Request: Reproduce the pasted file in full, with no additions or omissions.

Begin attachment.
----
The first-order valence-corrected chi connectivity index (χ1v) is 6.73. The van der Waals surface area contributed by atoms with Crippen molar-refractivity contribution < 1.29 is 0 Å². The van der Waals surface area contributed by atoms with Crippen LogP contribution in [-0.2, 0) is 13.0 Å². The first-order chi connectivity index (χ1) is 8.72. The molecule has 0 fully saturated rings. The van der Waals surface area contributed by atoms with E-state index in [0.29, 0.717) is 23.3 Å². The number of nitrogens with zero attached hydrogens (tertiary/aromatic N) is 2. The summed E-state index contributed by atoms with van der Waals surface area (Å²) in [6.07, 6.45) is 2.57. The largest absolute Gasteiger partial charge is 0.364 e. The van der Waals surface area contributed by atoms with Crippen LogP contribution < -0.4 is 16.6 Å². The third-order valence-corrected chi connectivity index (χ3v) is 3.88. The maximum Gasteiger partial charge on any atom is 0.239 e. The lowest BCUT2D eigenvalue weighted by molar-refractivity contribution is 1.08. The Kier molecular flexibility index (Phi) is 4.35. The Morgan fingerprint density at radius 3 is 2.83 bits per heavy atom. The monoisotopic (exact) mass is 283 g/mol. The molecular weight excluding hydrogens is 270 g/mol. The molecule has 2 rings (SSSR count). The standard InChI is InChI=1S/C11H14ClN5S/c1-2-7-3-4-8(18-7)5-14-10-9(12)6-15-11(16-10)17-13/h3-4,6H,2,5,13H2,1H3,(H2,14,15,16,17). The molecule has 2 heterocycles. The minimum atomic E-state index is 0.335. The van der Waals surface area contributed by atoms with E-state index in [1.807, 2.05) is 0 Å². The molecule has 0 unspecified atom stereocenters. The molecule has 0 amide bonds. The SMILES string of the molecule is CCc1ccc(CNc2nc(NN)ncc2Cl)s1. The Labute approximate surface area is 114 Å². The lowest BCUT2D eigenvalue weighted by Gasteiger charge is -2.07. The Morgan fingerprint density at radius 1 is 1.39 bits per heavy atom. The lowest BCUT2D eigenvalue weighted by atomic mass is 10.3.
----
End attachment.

The first-order valence-corrected chi connectivity index (χ1v) is 6.73. The van der Waals surface area contributed by atoms with Crippen molar-refractivity contribution < 1.29 is 0 Å². The van der Waals surface area contributed by atoms with Crippen LogP contribution in [-0.2, 0) is 13.0 Å². The first-order chi connectivity index (χ1) is 8.72. The molecule has 0 fully saturated rings. The van der Waals surface area contributed by atoms with E-state index in [0.29, 0.717) is 23.3 Å². The number of nitrogens with zero attached hydrogens (tertiary/aromatic N) is 2. The summed E-state index contributed by atoms with van der Waals surface area (Å²) in [6.07, 6.45) is 2.57. The largest absolute Gasteiger partial charge is 0.364 e. The van der Waals surface area contributed by atoms with Crippen LogP contribution < -0.4 is 16.6 Å². The third-order valence-corrected chi connectivity index (χ3v) is 3.88. The maximum Gasteiger partial charge on any atom is 0.239 e. The lowest BCUT2D eigenvalue weighted by molar-refractivity contribution is 1.08. The Kier molecular flexibility index (Phi) is 4.35. The Morgan fingerprint density at radius 3 is 2.83 bits per heavy atom. The monoisotopic (exact) mass is 283 g/mol. The molecular weight excluding hydrogens is 270 g/mol. The molecule has 2 rings (SSSR count). The standard InChI is InChI=1S/C11H14ClN5S/c1-2-7-3-4-8(18-7)5-14-10-9(12)6-15-11(16-10)17-13/h3-4,6H,2,5,13H2,1H3,(H2,14,15,16,17). The molecule has 2 heterocycles. The minimum atomic E-state index is 0.335. The van der Waals surface area contributed by atoms with E-state index in [1.807, 2.05) is 0 Å². The molecule has 0 unspecified atom stereocenters. The molecule has 0 amide bonds. The SMILES string of the molecule is CCc1ccc(CNc2nc(NN)ncc2Cl)s1. The Labute approximate surface area is 114 Å². The lowest BCUT2D eigenvalue weighted by Gasteiger charge is -2.07. The Morgan fingerprint density at radius 1 is 1.39 bits per heavy atom. The lowest BCUT2D eigenvalue weighted by atomic mass is 10.3.